Of the things that the government spends a lot of money on, the people who benefit the most from it are the poor and the very rich.

For the amount of money most employees and professionals are paying in taxes, we’re actually getting very little back.  The thing is we’re shelling out a large part of our income for stuff we don’t use (like public schools, public hospitals, police, etcetera).  On the other end, we’re also getting pretty much a bum deal when it comes to the stuff that we actually use (roads, flood systems, etcetera).

The very rich on the other hand actually pay a smaller amount of taxes in proportion to the wealth they control and yet, they the most control over the government as well as the country’s resources.

Probably the cliched depiction of how the rich rule this country is in the stories of how they call top military and police officials directly when they have a bit of a security problem.

Just look at the Serendra Two blast.  If some middle class citizen’s house explodes or burns down, it’s the police and fire brigade that comes — if they come at all.  But in the case of Ayala’s property, no less than President Noynoy Aquino, DILG Secretary Mar Roxas, and a whole slew of government officials showed up.

Going back to the issue of squatters, Benign0 hit it right smack center when he wrote that the central issue at play in Bianca Gonzalez’s tweet is rule of law.

To that idea, I’d probably add that the surge in the number of squatters can’t be explained purely from an economic point of view (such as migration to the city because livelihood is scarce in rural areas).

I think another cause for the runaway squatterization of Metro Manila is that local governments and property owners either didn’t nip the problem in the bud or just let the problem fester.  The thing with squatter colonies is that they usually start with just half a dozen shanties and if no one takes action, that settlement grows and grows with each passing year.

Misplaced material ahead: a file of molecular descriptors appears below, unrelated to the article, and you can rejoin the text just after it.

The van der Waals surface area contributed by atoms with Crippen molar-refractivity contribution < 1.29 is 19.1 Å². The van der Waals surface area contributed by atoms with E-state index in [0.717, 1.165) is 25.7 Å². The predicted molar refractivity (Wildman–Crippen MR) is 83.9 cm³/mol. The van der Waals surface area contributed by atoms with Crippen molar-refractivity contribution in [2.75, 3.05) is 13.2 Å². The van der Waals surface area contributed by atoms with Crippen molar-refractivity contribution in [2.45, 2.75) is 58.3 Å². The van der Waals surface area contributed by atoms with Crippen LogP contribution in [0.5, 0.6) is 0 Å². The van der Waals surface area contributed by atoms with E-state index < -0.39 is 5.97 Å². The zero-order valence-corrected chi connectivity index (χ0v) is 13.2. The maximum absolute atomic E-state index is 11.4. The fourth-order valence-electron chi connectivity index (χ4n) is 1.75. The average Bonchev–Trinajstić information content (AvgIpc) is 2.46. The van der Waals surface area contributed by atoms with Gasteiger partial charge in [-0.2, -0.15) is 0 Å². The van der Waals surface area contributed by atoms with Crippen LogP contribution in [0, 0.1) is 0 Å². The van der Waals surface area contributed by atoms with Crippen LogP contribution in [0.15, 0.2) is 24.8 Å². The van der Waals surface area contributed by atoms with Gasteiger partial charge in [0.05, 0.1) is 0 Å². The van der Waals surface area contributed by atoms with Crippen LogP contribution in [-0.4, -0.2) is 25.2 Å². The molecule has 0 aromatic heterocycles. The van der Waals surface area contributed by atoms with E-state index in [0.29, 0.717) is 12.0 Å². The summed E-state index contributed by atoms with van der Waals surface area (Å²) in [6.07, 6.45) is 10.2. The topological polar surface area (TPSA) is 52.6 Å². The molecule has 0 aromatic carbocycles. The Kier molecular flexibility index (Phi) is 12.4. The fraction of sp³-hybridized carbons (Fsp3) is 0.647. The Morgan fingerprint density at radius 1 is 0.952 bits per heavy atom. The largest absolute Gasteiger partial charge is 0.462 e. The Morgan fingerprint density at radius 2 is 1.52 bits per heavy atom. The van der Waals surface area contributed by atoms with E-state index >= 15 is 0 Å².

As I’ve said before, the problem really isn’t so much in the law or laws that were made to solve the squatter problem, it’s in the implementation of these law or laws.

29 Replies to “Bianca Gonzalez’s Tweet Reveals The Pinoy Middle Class as the Thin Filling Inside an Entitlement Sandwich”

  1. Paul,

    There’s a quote from the late comedian George Carlin that comes to mind:

    “The upper class keeps all of the money, pays none of the taxes.
    The middle class pays all of the taxes, does all of the work.
    The poor are there…just to scare the shit out of the middle class!”

      1. There’s a woman named Cristy who says that we cannot take Mr. Carlin seriously because he’s a comedian, not a scholar. Can you believe that load of shit she just said? I highly respect people with degrees, but I also respect people with wisdom even if they hadn’t got highbrow education. Simplistic, degree-conscious Filipina she is.

  2. Sometimes, Paul, it really is that simple.

    Are the poor being babied? Look at it from this perspective: The underclass receive cash subsidies, free education and a measure of free health care that neither the so-called middle class nor the oligarchy receive. And this is allocated by our national government without any real compulsion that they become productive at a later time in the future by engaging in some type of economic activity.